Laval spent $1.092 million on program that ended two years ago
Two years after the City of Laval ended a subsidy that provided residents with up to $2,000 to help pay for the purchase of an electrically-powered motor vehicle, opposition forces at city hall are still deriding the Demers administration for underwriting a program the opposition claims was wasteful and that tended to be used by persons who are better off financially.
The criticism was renewed during the May 4 city council webcast, when the administration tabled and passed a resolution to create a regular reserve fund of $3 million to pay for efforts aimed at reducing Laval’s greenhouse gas emission imprint on its territory.
Investing in the future
The city maintains that subsidies like the one provided to residents for the purchase of electric vehicles ultimately pay off because they help reduce the presence of greenhouse gases, which will be subject to increasing taxation or penalties by higher levels of government in the not-too-distant future.
Still, Parti Laval leader Michel Trottier remains sceptical of how the city is going about dealing with the greenhouse gas issue.
“Since the creation of the subsidy for electric vehicles, the opposition has been denouncing the absence of objective criteria to pay for greenhouse gas reduction programs,” said Trottier. Still, he said new criteria established by the city will help avoid questionable decisions.
546 residents got subsidy
According to information provided by Trottier, the city spent $1.092 million providing the electric vehicle subsidies. He said that in all, 546 people (0.12 per cent of Laval’s population) received the $2,000 subsidy, including two elected members of the Mouvement lavallois (15 per cent of the ML caucus, Trottier said).
He maintained that the electric vehicle subsidy program used up most of the funds the City of Laval had put aside for the overall purpose of dealing with the greenhouse gas issue. He also claimed that no city except Laval had set up a program to provide subsidies for electric cars.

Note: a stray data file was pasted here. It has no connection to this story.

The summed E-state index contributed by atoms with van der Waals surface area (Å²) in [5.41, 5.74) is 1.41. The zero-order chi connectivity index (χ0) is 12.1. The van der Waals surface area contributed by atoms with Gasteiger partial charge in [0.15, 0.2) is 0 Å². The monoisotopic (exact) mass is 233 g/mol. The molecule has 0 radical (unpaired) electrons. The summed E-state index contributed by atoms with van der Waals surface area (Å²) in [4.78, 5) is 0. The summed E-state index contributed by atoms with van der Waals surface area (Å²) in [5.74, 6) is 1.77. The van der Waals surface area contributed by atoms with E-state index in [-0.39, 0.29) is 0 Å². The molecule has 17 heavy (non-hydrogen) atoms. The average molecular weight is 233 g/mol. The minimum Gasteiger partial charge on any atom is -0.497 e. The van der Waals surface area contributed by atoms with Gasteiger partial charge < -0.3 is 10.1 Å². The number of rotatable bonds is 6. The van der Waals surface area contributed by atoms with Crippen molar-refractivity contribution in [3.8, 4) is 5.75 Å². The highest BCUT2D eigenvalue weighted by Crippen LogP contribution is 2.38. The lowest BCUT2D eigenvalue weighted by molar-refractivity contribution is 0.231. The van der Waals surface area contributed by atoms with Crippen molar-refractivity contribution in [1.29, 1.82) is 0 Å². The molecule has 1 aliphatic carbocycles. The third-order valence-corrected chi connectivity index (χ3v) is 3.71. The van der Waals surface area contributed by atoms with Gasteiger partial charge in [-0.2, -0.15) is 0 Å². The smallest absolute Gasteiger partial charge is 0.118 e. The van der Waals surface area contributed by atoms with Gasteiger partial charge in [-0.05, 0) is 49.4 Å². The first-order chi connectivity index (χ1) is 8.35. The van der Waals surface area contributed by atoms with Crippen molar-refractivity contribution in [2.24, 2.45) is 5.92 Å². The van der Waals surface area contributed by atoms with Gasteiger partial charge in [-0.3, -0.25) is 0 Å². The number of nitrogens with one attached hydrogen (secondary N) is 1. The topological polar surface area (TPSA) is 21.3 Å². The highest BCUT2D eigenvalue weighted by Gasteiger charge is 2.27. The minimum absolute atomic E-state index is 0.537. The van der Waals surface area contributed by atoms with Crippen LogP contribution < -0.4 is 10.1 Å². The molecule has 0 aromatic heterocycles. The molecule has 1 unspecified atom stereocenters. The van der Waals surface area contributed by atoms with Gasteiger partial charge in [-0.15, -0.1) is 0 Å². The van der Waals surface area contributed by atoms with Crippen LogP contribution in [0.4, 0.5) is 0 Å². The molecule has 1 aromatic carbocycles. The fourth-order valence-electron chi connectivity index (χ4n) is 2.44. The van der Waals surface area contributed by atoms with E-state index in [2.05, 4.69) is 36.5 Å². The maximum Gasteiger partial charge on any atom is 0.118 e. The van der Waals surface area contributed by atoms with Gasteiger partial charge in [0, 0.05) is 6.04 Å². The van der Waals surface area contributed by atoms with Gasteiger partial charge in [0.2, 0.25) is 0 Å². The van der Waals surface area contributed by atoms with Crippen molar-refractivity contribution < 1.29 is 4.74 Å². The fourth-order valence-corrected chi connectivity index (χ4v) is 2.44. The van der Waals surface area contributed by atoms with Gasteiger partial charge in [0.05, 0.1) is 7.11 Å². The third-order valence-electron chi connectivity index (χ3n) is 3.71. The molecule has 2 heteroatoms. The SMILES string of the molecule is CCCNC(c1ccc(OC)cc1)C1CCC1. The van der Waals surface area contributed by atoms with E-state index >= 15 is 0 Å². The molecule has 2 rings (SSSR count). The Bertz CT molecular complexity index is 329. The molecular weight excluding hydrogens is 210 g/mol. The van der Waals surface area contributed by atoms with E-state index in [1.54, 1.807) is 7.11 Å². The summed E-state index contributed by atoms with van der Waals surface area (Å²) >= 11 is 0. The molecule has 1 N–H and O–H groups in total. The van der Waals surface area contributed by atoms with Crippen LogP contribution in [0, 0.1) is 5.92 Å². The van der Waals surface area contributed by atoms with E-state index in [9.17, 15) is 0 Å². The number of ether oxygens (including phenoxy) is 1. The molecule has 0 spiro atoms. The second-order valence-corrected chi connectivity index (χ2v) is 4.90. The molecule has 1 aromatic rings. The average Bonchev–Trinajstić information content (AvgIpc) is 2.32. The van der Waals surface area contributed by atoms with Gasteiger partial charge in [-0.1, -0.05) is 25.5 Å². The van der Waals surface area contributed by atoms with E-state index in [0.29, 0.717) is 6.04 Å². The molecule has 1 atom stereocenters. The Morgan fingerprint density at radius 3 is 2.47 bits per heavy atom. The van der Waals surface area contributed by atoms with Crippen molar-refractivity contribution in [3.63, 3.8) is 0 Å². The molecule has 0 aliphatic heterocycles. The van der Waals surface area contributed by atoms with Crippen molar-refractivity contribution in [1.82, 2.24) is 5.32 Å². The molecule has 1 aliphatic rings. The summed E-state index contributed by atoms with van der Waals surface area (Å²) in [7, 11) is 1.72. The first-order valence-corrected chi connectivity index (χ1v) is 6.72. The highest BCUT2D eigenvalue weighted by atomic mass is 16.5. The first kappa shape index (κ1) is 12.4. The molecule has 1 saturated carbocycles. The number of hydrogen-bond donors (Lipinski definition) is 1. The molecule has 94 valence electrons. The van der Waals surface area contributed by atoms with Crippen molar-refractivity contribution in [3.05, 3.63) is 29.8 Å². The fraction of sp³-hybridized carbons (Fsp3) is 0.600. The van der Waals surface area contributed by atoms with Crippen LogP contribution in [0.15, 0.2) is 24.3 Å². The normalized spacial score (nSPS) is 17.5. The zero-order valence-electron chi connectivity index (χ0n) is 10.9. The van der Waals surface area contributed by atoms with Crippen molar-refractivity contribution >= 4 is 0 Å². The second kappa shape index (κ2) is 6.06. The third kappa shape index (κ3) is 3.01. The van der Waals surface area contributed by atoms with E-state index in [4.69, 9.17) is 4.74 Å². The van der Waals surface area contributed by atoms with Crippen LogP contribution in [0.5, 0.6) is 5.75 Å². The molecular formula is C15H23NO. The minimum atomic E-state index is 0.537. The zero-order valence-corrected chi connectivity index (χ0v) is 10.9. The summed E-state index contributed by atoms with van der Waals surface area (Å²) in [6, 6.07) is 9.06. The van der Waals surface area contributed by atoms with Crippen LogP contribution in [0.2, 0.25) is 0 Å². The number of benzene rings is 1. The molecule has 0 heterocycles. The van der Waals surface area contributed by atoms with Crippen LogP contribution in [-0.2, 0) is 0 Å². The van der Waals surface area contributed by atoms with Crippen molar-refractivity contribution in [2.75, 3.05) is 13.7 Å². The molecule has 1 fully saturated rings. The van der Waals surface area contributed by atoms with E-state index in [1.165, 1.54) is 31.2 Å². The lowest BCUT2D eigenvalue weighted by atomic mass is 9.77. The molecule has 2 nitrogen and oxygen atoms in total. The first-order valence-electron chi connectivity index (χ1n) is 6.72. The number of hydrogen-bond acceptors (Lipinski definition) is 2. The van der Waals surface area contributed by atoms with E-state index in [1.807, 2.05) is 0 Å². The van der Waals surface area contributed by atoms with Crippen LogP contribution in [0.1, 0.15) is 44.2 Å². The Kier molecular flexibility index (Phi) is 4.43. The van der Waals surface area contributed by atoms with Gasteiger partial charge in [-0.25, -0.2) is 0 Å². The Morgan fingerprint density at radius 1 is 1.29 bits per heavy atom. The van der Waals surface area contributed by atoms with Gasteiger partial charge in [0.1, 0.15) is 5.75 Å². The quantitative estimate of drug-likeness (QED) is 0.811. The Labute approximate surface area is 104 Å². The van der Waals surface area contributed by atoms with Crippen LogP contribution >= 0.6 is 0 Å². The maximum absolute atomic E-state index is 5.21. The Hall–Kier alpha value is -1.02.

Vimont city councillor Michel Poissant, who leads the newly-formed Laval Citoyens party, said he had nothing against electric cars, although he could see the ways some opportunists might improperly take advantage of the situation.
Doubts over subsidy
“I don’t think it’s a municipality’s business to be involved with this type of thing,” he said. “As well, somebody could be living in Montreal, change their address for his brother-in-law’s in Laval, come to collect the $2,000, then change the address. We have no way of controlling this.”
The city has created a new $3 million reserve fund to pay for efforts aimed at reducing Laval’s greenhouse gas emissions
Deputy mayor Stéphane Boyer said he found it “very unfortunate” to hear councillors with the Parti Laval, “who speak of themselves as being more green than green, opposing subsidies for the electrification of vehicles.”
Boyer defends subsidy
Boyer said that even if not all residents of Laval were able to receive the subsidy to buy an electric car, “all people in Laval benefit from being able to have better air quality and less greenhouse gas to reduce our environmental impacts.”
He said the federal government filled the vacuum left when Laval’s subsidy ended, since Ottawa created a subsidy of its own that was even more generous, and which he said allowed the City of Laval to redirect sums into other projects.
“But listen, we’re one of the very few cities in Canada to have this kind of program and we should be proud of it, rather than denigrating it. What we’ve been doing here today is restructuring our approach. I see only good coming from tonight’s resolution.”
ML councillors got subsidy
City councillor for Renaud Aram Elagoz acknowledged that he was one of the two ML councillors identified by Trottier as having received the city’s electric vehicle subsidy. (The other was council president Christiane Yoakim).
“Yes, I bought an electric vehicle,” he said. “I am a citizen of Laval and, like everybody, I am entitled to this subsidy. It was not voted in so that we could buy electric vehicles. I find these comments extremely inappropriate.”
Note: Due to a typographical error, an earlier version of this article misstated the total amount spent by the City of Laval on electric vehicle grants as $1.92 million. The correct sum is, in fact, $1.092 million. We apologize for the error.